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Spain’s daily death toll is constant



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  • Global cases: 2,630,005
  • Worldwide deaths: 183,489
  • Most reported cases: United States (842,624), Spain (208,389), Italy (187,327), France (157,135) and Germany (150,648).

The above data was compiled by Johns Hopkins University from 3:31 p.m. Beijing time.

All times below are in Beijing.

1
8:53: China donates more money to the WHO

China is said to donate an additional $ 30 million to the World Health Organization (WHO) to support efforts to fight coronavirus, Chinese Foreign Ministry spokeswoman Hua Chunying said Thursday, Reuters reported.

Hua said on Twitter that the donation is aimed at strengthening developing countries’ health systems, adding that China had already donated $ 20 million to WHO in March. – – Holly Ellyatt

5:41 p.m .: Australia will press for a coronavirus scan at the World Health Assembly

Australia will press for an international investigation into the coronavirus pandemic at next month’s World Health Assembly next month, the World Health Organization’s decision-making body, the Prime Minister said Thursday, Reuters reported.

Australia wants a review of WHO’s response to the pandemic and wants the organization strengthened. – – Holly Ellyatt

5:21 p.m .: The death toll in Spain increases to 22,157

Spain has reported that 440 people have died from the coronavirus in the last 24 hours, increasing the total number of deaths to 22,157, the Ministry of Health said.

The death toll has risen slightly since Wednesday, when 435 deaths were reported. The total number of cases reached 213,024, an increase of 4,635 from the previous day. – – Holly Ellyatt

The health workers of the hospital clinic applaud at 8 p.m. during the coronavirus pandemic on April 22, 2020 in Barcelona, ​​Spain.

Xavi Torrent

5:00 p.m .: Here is a snapshot of the virus hotspots in the United States

4:42 pm: Merkel says, “Things will remain difficult for a very long time”, since the pandemic is not over yet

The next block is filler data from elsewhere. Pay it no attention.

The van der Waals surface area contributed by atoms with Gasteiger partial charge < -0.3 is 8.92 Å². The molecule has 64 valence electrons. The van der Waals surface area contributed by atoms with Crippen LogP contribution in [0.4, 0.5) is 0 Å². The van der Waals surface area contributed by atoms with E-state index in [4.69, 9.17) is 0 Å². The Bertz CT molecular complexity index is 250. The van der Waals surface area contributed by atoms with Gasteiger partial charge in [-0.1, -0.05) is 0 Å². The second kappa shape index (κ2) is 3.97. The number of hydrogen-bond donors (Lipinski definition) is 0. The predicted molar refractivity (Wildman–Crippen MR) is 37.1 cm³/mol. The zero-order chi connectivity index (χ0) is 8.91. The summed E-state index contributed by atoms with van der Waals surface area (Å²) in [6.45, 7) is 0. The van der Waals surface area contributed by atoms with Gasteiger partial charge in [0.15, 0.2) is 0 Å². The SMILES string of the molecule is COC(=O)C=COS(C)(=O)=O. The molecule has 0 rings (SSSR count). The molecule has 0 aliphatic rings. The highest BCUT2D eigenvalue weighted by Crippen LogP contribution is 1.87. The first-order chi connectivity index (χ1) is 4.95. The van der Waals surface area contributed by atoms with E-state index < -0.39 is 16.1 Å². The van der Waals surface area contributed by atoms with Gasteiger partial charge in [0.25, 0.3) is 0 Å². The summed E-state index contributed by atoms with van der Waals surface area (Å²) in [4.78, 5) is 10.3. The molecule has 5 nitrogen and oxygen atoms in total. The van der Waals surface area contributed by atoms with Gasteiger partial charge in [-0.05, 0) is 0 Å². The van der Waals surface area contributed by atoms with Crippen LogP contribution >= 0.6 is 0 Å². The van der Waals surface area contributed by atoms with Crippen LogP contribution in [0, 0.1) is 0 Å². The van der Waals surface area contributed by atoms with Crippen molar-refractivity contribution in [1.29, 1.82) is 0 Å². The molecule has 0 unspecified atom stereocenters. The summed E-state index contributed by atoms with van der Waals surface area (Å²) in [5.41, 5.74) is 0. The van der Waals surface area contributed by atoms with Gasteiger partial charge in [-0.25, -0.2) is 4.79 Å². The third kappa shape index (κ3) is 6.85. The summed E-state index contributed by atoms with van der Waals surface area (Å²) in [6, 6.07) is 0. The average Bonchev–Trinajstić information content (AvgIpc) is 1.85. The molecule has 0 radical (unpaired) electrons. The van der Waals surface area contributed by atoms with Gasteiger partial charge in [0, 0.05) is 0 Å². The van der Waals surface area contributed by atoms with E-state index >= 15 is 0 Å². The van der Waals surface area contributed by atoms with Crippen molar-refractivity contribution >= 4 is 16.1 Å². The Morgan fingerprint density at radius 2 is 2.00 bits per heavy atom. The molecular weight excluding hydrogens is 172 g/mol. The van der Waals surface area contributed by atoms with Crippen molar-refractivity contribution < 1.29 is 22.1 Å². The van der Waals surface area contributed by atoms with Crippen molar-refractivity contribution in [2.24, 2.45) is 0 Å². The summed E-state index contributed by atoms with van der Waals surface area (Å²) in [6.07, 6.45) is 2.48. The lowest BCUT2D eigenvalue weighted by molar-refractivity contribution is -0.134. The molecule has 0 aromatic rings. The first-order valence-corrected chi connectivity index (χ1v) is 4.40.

Chancellor Angela Merkel said that the end of the coronavirus pandemic is not yet in sight and that we have to live with the virus “for a long time”.

Merkel said on Thursday before the Bundestag: “We are not living in the final phase of the pandemic, but at the beginning.”

“We saved time,” said Merkel, according to a Reuters translation, adding that this was used to strengthen the German health system. – – Holly Ellyatt

4:30 p.m .: Eurozone business activity plummets to “shocking” lows in the coronavirus pandemic

Business activity in the eurozone hit another record low in April, another sign that the coronavirus pandemic is causing serious economic damage across the region.

The IHS Markit Purchasing Managers’ Index, which measures both the service sector and the manufacturing sector, has fallen until 13.5 in April according to preliminary data. In March, the same index had already seen the largest monthly drop ever to 29.7. A decline in PMI numbers – a value below 50 – indicates a likely decline in overall economic growth.

“In April, the eurozone economy suffered unprecedented damage as virus blocking measures were implemented in conjunction with a decline in global demand and a lack of staff and inputs,” said Chris Williamson, chief economist at IHS Markit, in a statement . – – Silvia Amaro

3:46 pm: Singapore tentatively confirms 1,037 new cases

According to preliminary information from the Ministry of Health, the number of coronavirus cases in Singapore rose by 1,037 to 11,178. The vast majority of these cases were migrant workers living in dormitories, the ministry said. (See update at 10:18 a.m.)

Singapore is the first country in Southeast Asia to report cumulative cases of over 10,000, according to Johns Hopkins University. – Yen Nee Lee

3:22 pm: The virus protection measures of Facebook Marketplace in the UK lag behind the competitors

The Facebook marketplace is one of the largest used buy and sell platforms in the world. But its efforts to slow the spread of corona virus are fading compared to those of competing apps.